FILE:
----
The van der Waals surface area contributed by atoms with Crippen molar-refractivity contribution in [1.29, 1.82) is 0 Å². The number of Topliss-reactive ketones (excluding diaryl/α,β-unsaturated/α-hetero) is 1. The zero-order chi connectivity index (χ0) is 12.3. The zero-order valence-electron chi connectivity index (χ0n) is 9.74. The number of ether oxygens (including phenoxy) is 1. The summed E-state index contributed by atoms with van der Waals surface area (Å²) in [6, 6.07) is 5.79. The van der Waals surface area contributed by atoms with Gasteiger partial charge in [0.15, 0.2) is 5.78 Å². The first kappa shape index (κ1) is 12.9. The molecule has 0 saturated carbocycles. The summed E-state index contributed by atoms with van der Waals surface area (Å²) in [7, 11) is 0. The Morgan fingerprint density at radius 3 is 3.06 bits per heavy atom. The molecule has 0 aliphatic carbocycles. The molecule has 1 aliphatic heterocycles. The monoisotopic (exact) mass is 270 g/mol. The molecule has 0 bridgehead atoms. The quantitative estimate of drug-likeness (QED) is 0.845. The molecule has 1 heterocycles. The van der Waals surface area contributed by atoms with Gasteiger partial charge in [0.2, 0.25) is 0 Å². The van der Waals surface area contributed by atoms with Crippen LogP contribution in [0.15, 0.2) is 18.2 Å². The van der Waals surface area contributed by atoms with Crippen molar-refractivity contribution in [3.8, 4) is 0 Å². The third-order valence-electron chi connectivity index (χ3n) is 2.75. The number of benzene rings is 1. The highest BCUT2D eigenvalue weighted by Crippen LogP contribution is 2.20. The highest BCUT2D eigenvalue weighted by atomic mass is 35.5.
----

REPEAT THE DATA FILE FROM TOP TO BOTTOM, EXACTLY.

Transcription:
The van der Waals surface area contributed by atoms with Crippen molar-refractivity contribution in [1.29, 1.82) is 0 Å². The number of Topliss-reactive ketones (excluding diaryl/α,β-unsaturated/α-hetero) is 1. The zero-order chi connectivity index (χ0) is 12.3. The zero-order valence-electron chi connectivity index (χ0n) is 9.74. The number of ether oxygens (including phenoxy) is 1. The summed E-state index contributed by atoms with van der Waals surface area (Å²) in [6, 6.07) is 5.79. The van der Waals surface area contributed by atoms with Gasteiger partial charge in [0.15, 0.2) is 5.78 Å². The first kappa shape index (κ1) is 12.9. The molecule has 0 saturated carbocycles. The summed E-state index contributed by atoms with van der Waals surface area (Å²) in [7, 11) is 0. The Morgan fingerprint density at radius 3 is 3.06 bits per heavy atom. The molecule has 0 aliphatic carbocycles. The molecule has 1 aliphatic heterocycles. The monoisotopic (exact) mass is 270 g/mol. The molecule has 0 bridgehead atoms. The quantitative estimate of drug-likeness (QED) is 0.845. The molecule has 1 heterocycles. The van der Waals surface area contributed by atoms with Gasteiger partial charge in [0.2, 0.25) is 0 Å². The van der Waals surface area contributed by atoms with Crippen LogP contribution in [0.15, 0.2) is 18.2 Å². The van der Waals surface area contributed by atoms with Crippen molar-refractivity contribution in [3.8, 4) is 0 Å². The third-order valence-electron chi connectivity index (χ3n) is 2.75. The number of benzene rings is 1. The highest BCUT2D eigenvalue weighted by Crippen LogP contribution is 2.20. The highest BCUT2D eigenvalue weighted by atomic mass is 35.5.